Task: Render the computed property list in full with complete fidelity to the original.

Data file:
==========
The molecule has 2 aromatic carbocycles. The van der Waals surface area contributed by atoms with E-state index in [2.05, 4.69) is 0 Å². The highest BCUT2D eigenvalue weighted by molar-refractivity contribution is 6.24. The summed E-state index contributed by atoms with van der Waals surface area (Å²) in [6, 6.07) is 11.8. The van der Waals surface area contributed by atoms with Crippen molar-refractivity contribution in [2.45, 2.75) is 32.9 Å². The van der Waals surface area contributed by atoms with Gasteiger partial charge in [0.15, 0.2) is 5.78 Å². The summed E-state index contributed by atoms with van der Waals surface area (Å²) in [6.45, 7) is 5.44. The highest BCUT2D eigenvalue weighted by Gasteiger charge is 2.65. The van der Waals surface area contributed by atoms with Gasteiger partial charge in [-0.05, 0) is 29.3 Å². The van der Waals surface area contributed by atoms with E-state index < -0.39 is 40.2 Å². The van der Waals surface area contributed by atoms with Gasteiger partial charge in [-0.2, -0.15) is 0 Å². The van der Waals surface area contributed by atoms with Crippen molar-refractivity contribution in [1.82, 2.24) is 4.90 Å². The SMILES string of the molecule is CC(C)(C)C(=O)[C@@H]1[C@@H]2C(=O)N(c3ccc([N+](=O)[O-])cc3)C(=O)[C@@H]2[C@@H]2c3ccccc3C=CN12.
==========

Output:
The molecule has 2 aromatic carbocycles. The van der Waals surface area contributed by atoms with E-state index in [2.05, 4.69) is 0 Å². The highest BCUT2D eigenvalue weighted by molar-refractivity contribution is 6.24. The summed E-state index contributed by atoms with van der Waals surface area (Å²) in [6, 6.07) is 11.8. The van der Waals surface area contributed by atoms with Crippen molar-refractivity contribution in [2.45, 2.75) is 32.9 Å². The van der Waals surface area contributed by atoms with Gasteiger partial charge in [0.15, 0.2) is 5.78 Å². The summed E-state index contributed by atoms with van der Waals surface area (Å²) in [6.45, 7) is 5.44. The highest BCUT2D eigenvalue weighted by Gasteiger charge is 2.65. The van der Waals surface area contributed by atoms with Gasteiger partial charge in [-0.05, 0) is 29.3 Å². The van der Waals surface area contributed by atoms with E-state index < -0.39 is 40.2 Å². The van der Waals surface area contributed by atoms with Gasteiger partial charge in [-0.2, -0.15) is 0 Å². The van der Waals surface area contributed by atoms with Crippen molar-refractivity contribution in [1.82, 2.24) is 4.90 Å². The SMILES string of the molecule is CC(C)(C)C(=O)[C@@H]1[C@@H]2C(=O)N(c3ccc([N+](=O)[O-])cc3)C(=O)[C@@H]2[C@@H]2c3ccccc3C=CN12.